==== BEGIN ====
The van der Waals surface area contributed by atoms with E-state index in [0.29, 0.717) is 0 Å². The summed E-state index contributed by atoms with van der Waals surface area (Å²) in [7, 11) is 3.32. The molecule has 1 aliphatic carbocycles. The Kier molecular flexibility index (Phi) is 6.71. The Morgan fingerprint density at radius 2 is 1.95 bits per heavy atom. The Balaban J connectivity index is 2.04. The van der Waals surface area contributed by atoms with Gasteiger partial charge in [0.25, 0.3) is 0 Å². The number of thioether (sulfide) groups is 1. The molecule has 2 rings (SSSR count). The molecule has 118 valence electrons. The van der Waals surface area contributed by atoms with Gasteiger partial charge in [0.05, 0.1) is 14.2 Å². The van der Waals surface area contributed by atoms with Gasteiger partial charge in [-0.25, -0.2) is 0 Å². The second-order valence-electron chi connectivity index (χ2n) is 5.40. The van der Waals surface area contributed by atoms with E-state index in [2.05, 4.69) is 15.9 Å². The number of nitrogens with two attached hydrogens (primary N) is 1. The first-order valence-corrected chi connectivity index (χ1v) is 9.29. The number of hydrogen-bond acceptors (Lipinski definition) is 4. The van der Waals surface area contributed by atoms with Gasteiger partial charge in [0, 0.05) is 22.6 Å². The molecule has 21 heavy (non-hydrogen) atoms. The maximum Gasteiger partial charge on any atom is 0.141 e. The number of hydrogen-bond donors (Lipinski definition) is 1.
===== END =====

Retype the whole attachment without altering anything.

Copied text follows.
The van der Waals surface area contributed by atoms with E-state index in [0.29, 0.717) is 0 Å². The summed E-state index contributed by atoms with van der Waals surface area (Å²) in [7, 11) is 3.32. The molecule has 1 aliphatic carbocycles. The Kier molecular flexibility index (Phi) is 6.71. The Morgan fingerprint density at radius 2 is 1.95 bits per heavy atom. The Balaban J connectivity index is 2.04. The van der Waals surface area contributed by atoms with Gasteiger partial charge in [0.25, 0.3) is 0 Å². The number of thioether (sulfide) groups is 1. The molecule has 2 rings (SSSR count). The molecule has 118 valence electrons. The van der Waals surface area contributed by atoms with Gasteiger partial charge in [0.05, 0.1) is 14.2 Å². The van der Waals surface area contributed by atoms with Gasteiger partial charge in [-0.25, -0.2) is 0 Å². The second-order valence-electron chi connectivity index (χ2n) is 5.40. The van der Waals surface area contributed by atoms with E-state index in [2.05, 4.69) is 15.9 Å². The number of nitrogens with two attached hydrogens (primary N) is 1. The first-order valence-corrected chi connectivity index (χ1v) is 9.29. The number of hydrogen-bond acceptors (Lipinski definition) is 4. The van der Waals surface area contributed by atoms with Gasteiger partial charge in [0, 0.05) is 22.6 Å². The molecule has 21 heavy (non-hydrogen) atoms. The maximum Gasteiger partial charge on any atom is 0.141 e. The number of hydrogen-bond donors (Lipinski definition) is 1.